A category of the insurance landscape that has been embracing a lot of these new capabilities is Parametrics Insurance. Companies in this space are proponents of a new model that disrupts the processing of claims of insurance products. A parametric insurance product usually includes a predefined threshold of some data measurement or parameter, which if reached can automatically or semi-automatically trigger the release of a claim. This way, parametric insurance pays a predefined amount after the occurrence of a triggering event. For example, companies might sell home sensors that measure flood intensity (e.g. in cm) so that when 4 cm of flood is reached locally, the insurer releases a predefined payment. Similar insurance products are focusing on risk of hurricanes tracked by wind-speed and barometric pressure, earthquakes tracked by the magnitude and even flight cancellations and pandemic/epidemic outbreaks.
Similarly, in traditional insurance, important initiatives are focused on automating parts of the insurance claims cycle such as the initial notification that an insured client makes when a damage has occurred (FNOL: first notification of loss process). Successful automations may lead to improved days-to-pay, reduced processing costs and growing customer demand. In the auto insurance, improved processes and automation can lead to claims processing cycles being reduced from 15 days down to 2 days.
(2019, 2017 Future of Claims Study, LexisNexis)
New Data Needs
Automations of the claims’ cycle often relies on historical and (near) real-time data parameters:
- that indicate the level of damage on the insured asset, such as vehicle data that can indicate the severity of a car crash or parametric devices measuring flooding at a location,
- that track metrics that correlate with the insured asset, such as footfall measurements for a mall operator or internet outage for logistic companies. In Parametrics, such complementary data can serve as checks to the triggering event. As Head of Product at parametric insurance provider FloodFlash Nyasha Kuwana puts it: this is a way of “looking out the window” to make sure context agrees with flood sensor measurement.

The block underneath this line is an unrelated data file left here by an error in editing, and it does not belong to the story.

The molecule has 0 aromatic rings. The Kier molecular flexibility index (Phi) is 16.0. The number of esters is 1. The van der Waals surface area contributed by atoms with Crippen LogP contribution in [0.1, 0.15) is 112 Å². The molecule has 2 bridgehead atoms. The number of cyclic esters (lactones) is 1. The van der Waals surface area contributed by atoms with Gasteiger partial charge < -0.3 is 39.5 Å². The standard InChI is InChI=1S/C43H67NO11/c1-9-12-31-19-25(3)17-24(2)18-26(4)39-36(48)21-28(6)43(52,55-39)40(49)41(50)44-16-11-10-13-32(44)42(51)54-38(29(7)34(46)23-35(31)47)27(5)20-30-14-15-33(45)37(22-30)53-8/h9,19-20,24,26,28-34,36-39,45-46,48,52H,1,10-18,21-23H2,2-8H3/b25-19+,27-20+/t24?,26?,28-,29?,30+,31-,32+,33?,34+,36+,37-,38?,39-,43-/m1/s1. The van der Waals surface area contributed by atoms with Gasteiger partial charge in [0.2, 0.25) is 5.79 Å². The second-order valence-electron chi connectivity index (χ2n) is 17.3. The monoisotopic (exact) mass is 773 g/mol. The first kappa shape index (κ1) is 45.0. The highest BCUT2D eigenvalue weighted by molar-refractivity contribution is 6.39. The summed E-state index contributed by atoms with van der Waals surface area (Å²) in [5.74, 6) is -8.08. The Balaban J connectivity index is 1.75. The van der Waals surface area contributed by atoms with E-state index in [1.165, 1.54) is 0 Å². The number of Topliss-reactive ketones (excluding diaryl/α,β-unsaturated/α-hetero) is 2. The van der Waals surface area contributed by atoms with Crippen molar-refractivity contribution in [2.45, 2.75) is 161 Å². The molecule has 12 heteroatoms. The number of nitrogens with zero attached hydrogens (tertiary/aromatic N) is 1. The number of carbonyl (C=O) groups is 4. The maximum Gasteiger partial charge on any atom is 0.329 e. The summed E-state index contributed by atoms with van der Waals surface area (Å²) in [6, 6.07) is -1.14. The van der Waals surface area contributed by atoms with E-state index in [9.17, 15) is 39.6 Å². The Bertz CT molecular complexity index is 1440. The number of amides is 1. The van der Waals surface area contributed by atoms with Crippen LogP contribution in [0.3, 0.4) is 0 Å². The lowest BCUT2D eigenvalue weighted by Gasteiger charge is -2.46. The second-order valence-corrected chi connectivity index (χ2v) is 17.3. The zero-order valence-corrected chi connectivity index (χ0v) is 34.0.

The current pandemic has shed light on the largely uncovered insurance space of business interruption. Depending on the type of business, business interruption may be measured and approximated by footfall measurements (retail), commercial fleet movement (logistics), shipping traffic (trade)- rather than just relying on accessing a company’s financials to measure the effect of disruption. In many such instances, insurance companies are building appetite for a growing set of third party data
In parallel, the broader insurance ecosystem is responding with insurtech companies providing insurance-tailored specialised data products tracking and forecasting hyper-localized and hyper-temporal floods, property information, temperature, internet connectivity and other parameters that insurance models are sensitive to.
New Data Requirements
The opportunities unlocked by accessing real time data and these new sources of third party data places new challenges to an insurer:
- Data Sourcing: identifying and selecting the right provider
- Data Integration and connection maintenance: 3rd party integrations and trouble-shooting for integration problems and downtime
- Data Preparation: cleaning, aggregating and normalizing data
- Data Intelligence: data analysis including AI/ ML processing
These are processes that consume a lot of time from highly skilled personnel and divert attention from core business and value adding insurance tasks. In order for an insurer to remain competitive and leverage the value of data to enable these new possibilities, collaborating with companies that can deliver part of these tasks is often key.
Mobito is engaging as a data partner with insurers with advanced data needs. The Mobito Data Platform allows insurers to outsource a lot of these “data logistics” and offers a streamlined and centralized way to access and maintain connection to diverse data. Specifically, Mobito provides access to a diverse set of insurance focused data including precise flood forecasting, property attributes and air quality as well as mobility focused data ranging from driving behavior to footfall measurements and oil tankers routes.
We are looking for new challenges and working on innovative insurance products. Are you an insurer or a relevant data provider and interested to collaborate?